1. I am not persuaded that the speed with which Mr Steinberg assessed the matter following receipt of the expert medical statistics report demonstrated that it was reasonable and proportionate for a Leader to be instructed. Whilst the report is clearly technical and detailed in its nature, it was not lengthy, and I do not think it would have taken a great deal of time to evaluate it or to apply it. Whilst there was obvious benefit to the Claimant in instructing someone who was able to evaluate and apply it in about 70 minutes, I question whether the speed factor was really key to this. If the evaluation and/or application had taken say, a working day, i.e. approximately 5-6 times longer, it is difficult to see how the Claimant would be prejudiced by such “delay” or what material advantage he gained by having the answer in 70 minutes. I reject any contention that only a Leader could have assimilated, applied and advised on that information.
    1. I also take into account that from about three months after solicitors were first instructed, this was a claim which had a value of approximately £115,000. The original schedule of loss was later updated but the value did not change materially. The result is that at the time Mr Steinberg was instructed, the Claimant and his solicitors knew that the maximum sum which the Claimant could hope to recover at trial would be about £115,000, a significant sum of money for him, but not a huge sum in the general scheme of things. Mr Williams is correct in submitting that the Defendant should not be allowed to benefit from any “advantage” it might have gained through the timing of Mrs Coram’s death.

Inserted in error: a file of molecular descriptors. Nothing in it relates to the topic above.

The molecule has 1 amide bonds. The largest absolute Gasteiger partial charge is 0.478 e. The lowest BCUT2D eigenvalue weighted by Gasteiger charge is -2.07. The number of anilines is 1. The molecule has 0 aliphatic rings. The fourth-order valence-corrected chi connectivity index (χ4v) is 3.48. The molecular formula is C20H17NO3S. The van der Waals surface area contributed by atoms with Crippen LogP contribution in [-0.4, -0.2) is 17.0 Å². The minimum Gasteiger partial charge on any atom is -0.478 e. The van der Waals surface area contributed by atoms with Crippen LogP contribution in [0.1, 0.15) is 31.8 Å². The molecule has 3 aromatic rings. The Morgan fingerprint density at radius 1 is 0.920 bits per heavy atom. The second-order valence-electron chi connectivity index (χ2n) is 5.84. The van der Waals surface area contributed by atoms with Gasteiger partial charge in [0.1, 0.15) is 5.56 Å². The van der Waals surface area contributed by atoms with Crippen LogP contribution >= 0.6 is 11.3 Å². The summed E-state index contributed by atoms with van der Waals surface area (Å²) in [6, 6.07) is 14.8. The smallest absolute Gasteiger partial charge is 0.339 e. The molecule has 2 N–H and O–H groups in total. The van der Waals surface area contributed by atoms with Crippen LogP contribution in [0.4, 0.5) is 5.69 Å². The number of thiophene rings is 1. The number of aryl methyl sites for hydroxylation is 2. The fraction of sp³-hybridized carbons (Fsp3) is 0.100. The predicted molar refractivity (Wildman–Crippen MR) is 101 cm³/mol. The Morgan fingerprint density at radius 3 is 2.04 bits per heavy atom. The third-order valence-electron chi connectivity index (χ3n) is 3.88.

1. I have no doubt of the importance of this claim to the Claimant, he having suffered the double tragedy of losing both of his parents to mesothelioma. The circumstances in which he lost his mother, in particular, must have been, to say the least, harrowing and devastating.
    1. Against all of the relevant background, I have to decide whether the briefing of Mr Steinberg on 28 January 2022, for the trial at the beginning of March 2022, at an additional cost of £50,000, was reasonable and proportionate, based on the Juby criteria (some of which clearly overlap with each other) and the relevant parts of the CPR. I remind myself, and forcefully so, that I must not fall into the trap (contained in the Points of Dispute) that I should disallow Leading Counsel’s fees because I might find that the case was well within the capabilities of a junior Counsel. I have no doubt that it was within the capabilities of the junior Counsel instructed in this case but that is not the test I have to apply. If there is a doubt in my mind, I have to resolve that doubt in favour of the Defendant.
    1. The days in which litigants could deploy almost unlimited resources to fight cases and expect to recover those costs from the losing party (absent an indemnity costs order) have long since gone with the advent of the Woolf and Jackson reforms. Costs which have been reasonably and necessarily incurred may still be reduced if they are considered to be disproportionate.
    1. Ultimately, after considering all of the relevant factors, including those I have set out above and weighing them all up together, I have not been persuaded that it was reasonable and proportionate for Leading Counsel to have been instructed. Whilst no single issue has had any precedence over any other, I remain troubled by the absence of any first hand explanation as to why advice was given to the Claimant which had such a significant financial impact so close to trial. In any event, there remains, having heard and read all the arguments, a doubt in my mind which I must resolve in favour of the Defendant.
  1. The provisional assessment will therefore not be disturbed.